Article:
Last week, Ashley Blamey, the University of Tennessee’s Office of Title IX coordinator spoke with local communication professionals, addressing the roles and responsibilities of her office. Additionally, she stressed that the way people communicate with each other will determine what kind of community UT is and will be.
“We have this idea of ‘one’. One campus, one community, one institution. But ultimately one person, one student…what is our responsibility to them and what is our responsibility to the whole,” Blamey said.
In addition, Blamey played a clip from a TED talk presented by Jackson Katz about violence towards women. In the talk, Katz discusses how women are not purely to blame for sexual assault and harassment. Similarly, Blamey uses this to argue that people often ask the wrong questions when sexual misconduct occurs.
Afterward, she began a hypothetical discussion about if she were to punch someone, gauging reactions and responses from the audience:
“What about looking at the person next to you and asking, ‘did you see that?'” she said.
She continued this by expressing that trusting friends for help and support can combat sexual misconduct. Would the person who was punched be to blame for being punched in her scenario? That person was in a place where they let their guard down. They felt safe. Similarly, there is a trust factor based off of being in a secure environment with someone they know. In fact, only 19.5 percent of sexual assaults are committed by a stranger.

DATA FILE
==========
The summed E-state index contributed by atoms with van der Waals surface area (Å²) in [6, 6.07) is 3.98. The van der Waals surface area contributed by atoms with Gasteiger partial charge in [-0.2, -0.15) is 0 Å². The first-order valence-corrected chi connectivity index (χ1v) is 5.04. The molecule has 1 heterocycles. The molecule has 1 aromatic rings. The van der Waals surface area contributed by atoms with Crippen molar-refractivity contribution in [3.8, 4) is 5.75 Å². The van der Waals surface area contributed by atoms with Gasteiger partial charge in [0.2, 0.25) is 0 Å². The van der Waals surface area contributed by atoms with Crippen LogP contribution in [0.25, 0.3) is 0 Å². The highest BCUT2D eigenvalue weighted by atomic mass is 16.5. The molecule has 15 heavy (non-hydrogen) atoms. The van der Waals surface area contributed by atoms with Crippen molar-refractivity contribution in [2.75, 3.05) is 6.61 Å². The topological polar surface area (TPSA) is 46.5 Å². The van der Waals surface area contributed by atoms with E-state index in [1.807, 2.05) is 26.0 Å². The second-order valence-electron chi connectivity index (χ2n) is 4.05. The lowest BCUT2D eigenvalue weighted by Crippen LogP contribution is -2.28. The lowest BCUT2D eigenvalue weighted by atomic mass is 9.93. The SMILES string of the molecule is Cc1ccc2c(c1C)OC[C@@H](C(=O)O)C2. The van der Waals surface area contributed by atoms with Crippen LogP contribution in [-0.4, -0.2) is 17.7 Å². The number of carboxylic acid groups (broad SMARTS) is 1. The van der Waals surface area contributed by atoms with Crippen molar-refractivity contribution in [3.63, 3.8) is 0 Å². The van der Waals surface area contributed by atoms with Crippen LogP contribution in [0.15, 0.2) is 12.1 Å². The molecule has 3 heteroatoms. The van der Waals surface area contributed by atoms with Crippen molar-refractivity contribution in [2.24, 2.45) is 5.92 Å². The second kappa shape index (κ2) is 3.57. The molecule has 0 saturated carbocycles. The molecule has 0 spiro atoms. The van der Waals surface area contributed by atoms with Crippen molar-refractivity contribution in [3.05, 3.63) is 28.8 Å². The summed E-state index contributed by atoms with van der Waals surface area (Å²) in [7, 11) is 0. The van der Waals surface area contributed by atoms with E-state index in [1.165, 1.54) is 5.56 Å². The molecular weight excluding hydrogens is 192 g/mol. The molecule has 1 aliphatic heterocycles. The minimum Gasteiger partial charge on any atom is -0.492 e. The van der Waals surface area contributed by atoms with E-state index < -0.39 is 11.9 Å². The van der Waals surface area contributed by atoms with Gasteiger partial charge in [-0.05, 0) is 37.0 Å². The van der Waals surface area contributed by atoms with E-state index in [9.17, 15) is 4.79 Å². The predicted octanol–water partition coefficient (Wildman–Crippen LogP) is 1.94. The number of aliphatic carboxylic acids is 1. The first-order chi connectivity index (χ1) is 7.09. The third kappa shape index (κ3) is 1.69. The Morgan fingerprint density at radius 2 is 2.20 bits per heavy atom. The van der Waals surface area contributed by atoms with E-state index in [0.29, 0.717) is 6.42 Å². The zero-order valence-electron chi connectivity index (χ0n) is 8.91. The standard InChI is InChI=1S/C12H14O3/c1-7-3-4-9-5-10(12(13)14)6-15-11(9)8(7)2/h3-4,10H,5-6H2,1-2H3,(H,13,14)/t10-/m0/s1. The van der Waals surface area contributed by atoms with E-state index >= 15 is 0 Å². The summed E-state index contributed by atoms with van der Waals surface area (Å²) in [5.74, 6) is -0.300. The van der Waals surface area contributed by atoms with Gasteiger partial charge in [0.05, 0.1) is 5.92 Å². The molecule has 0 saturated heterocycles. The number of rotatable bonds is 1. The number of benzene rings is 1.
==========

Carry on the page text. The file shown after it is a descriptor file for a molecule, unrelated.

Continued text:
Furthermore, Blamey uses this to show how her office works to combat similar scenarios. The biggest method is making dorm employees aware of signs to look for when someone comes into their building. They learn to identify who might be a victim or who might become a victim. Another method is posting signs in the elevators leading to the dorm rooms with catchphrases about consent. The catchphrases serve to remind both parties to be careful.
Blamey briefly discussed the significance of how Pat Summit contributed to the advancement of Title IX:
“I think we have a lot to be proud of as a state because while Pat Summit is a very clearly beloved figure of our society, the work that she did moved Title IX forward on a national level, and the work she did on the institution was remarkable.”
Edited by Ciera Noe and Kaitlin Flippo
Featured image courtesy of Creative Commons